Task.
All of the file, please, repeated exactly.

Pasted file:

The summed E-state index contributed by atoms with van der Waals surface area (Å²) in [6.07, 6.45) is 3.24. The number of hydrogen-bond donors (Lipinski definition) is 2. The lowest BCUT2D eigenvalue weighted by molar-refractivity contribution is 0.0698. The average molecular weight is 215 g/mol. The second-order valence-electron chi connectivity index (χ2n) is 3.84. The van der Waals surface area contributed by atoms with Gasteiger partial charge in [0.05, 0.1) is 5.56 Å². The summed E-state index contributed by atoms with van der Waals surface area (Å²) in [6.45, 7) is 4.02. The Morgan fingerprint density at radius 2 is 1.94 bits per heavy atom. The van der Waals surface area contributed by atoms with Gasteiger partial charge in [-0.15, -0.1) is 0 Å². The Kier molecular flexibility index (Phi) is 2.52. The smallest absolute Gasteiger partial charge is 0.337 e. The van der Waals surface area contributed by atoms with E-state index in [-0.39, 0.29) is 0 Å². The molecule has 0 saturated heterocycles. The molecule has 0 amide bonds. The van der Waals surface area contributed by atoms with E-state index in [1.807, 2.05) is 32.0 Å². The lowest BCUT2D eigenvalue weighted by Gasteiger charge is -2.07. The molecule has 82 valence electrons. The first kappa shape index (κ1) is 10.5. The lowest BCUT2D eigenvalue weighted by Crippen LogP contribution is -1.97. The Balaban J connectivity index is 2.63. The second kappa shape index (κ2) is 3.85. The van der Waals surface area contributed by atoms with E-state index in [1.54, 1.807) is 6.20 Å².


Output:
The summed E-state index contributed by atoms with van der Waals surface area (Å²) in [6.07, 6.45) is 3.24. The number of hydrogen-bond donors (Lipinski definition) is 2. The lowest BCUT2D eigenvalue weighted by molar-refractivity contribution is 0.0698. The average molecular weight is 215 g/mol. The second-order valence-electron chi connectivity index (χ2n) is 3.84. The van der Waals surface area contributed by atoms with Gasteiger partial charge in [0.05, 0.1) is 5.56 Å². The summed E-state index contributed by atoms with van der Waals surface area (Å²) in [6.45, 7) is 4.02. The Morgan fingerprint density at radius 2 is 1.94 bits per heavy atom. The van der Waals surface area contributed by atoms with Gasteiger partial charge in [-0.15, -0.1) is 0 Å². The Kier molecular flexibility index (Phi) is 2.52. The smallest absolute Gasteiger partial charge is 0.337 e. The van der Waals surface area contributed by atoms with E-state index in [-0.39, 0.29) is 0 Å². The molecule has 0 saturated heterocycles. The molecule has 0 amide bonds. The van der Waals surface area contributed by atoms with E-state index in [1.807, 2.05) is 32.0 Å². The lowest BCUT2D eigenvalue weighted by Gasteiger charge is -2.07. The molecule has 82 valence electrons. The first kappa shape index (κ1) is 10.5. The lowest BCUT2D eigenvalue weighted by Crippen LogP contribution is -1.97. The Balaban J connectivity index is 2.63. The second kappa shape index (κ2) is 3.85. The van der Waals surface area contributed by atoms with E-state index in [1.54, 1.807) is 6.20 Å².